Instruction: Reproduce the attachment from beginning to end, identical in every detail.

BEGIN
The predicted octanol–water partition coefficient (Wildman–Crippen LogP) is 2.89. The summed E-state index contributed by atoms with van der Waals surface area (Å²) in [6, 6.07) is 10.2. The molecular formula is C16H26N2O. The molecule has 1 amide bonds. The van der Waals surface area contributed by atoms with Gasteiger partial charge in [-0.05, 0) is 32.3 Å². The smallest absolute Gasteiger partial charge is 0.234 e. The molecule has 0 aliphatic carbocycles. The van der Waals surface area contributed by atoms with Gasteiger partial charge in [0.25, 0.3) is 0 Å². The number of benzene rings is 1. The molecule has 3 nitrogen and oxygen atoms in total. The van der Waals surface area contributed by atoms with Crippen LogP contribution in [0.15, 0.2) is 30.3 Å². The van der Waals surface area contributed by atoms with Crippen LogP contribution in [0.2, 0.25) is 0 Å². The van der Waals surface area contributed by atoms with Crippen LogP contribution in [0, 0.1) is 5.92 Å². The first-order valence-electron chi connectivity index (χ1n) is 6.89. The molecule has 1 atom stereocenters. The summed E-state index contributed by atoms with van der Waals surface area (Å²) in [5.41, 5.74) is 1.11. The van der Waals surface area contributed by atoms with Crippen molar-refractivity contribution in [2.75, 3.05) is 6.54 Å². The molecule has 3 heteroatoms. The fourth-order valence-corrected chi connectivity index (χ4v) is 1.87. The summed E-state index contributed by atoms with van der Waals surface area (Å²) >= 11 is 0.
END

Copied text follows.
The predicted octanol–water partition coefficient (Wildman–Crippen LogP) is 2.89. The summed E-state index contributed by atoms with van der Waals surface area (Å²) in [6, 6.07) is 10.2. The molecular formula is C16H26N2O. The molecule has 1 amide bonds. The van der Waals surface area contributed by atoms with Gasteiger partial charge in [-0.05, 0) is 32.3 Å². The smallest absolute Gasteiger partial charge is 0.234 e. The molecule has 0 aliphatic carbocycles. The van der Waals surface area contributed by atoms with Gasteiger partial charge in [0.25, 0.3) is 0 Å². The number of benzene rings is 1. The molecule has 3 nitrogen and oxygen atoms in total. The van der Waals surface area contributed by atoms with Crippen LogP contribution in [0.15, 0.2) is 30.3 Å². The van der Waals surface area contributed by atoms with Crippen LogP contribution in [0.2, 0.25) is 0 Å². The van der Waals surface area contributed by atoms with Crippen LogP contribution in [0, 0.1) is 5.92 Å². The first-order valence-electron chi connectivity index (χ1n) is 6.89. The molecule has 1 atom stereocenters. The summed E-state index contributed by atoms with van der Waals surface area (Å²) in [5.41, 5.74) is 1.11. The van der Waals surface area contributed by atoms with Crippen molar-refractivity contribution in [2.75, 3.05) is 6.54 Å². The molecule has 3 heteroatoms. The fourth-order valence-corrected chi connectivity index (χ4v) is 1.87. The summed E-state index contributed by atoms with van der Waals surface area (Å²) >= 11 is 0.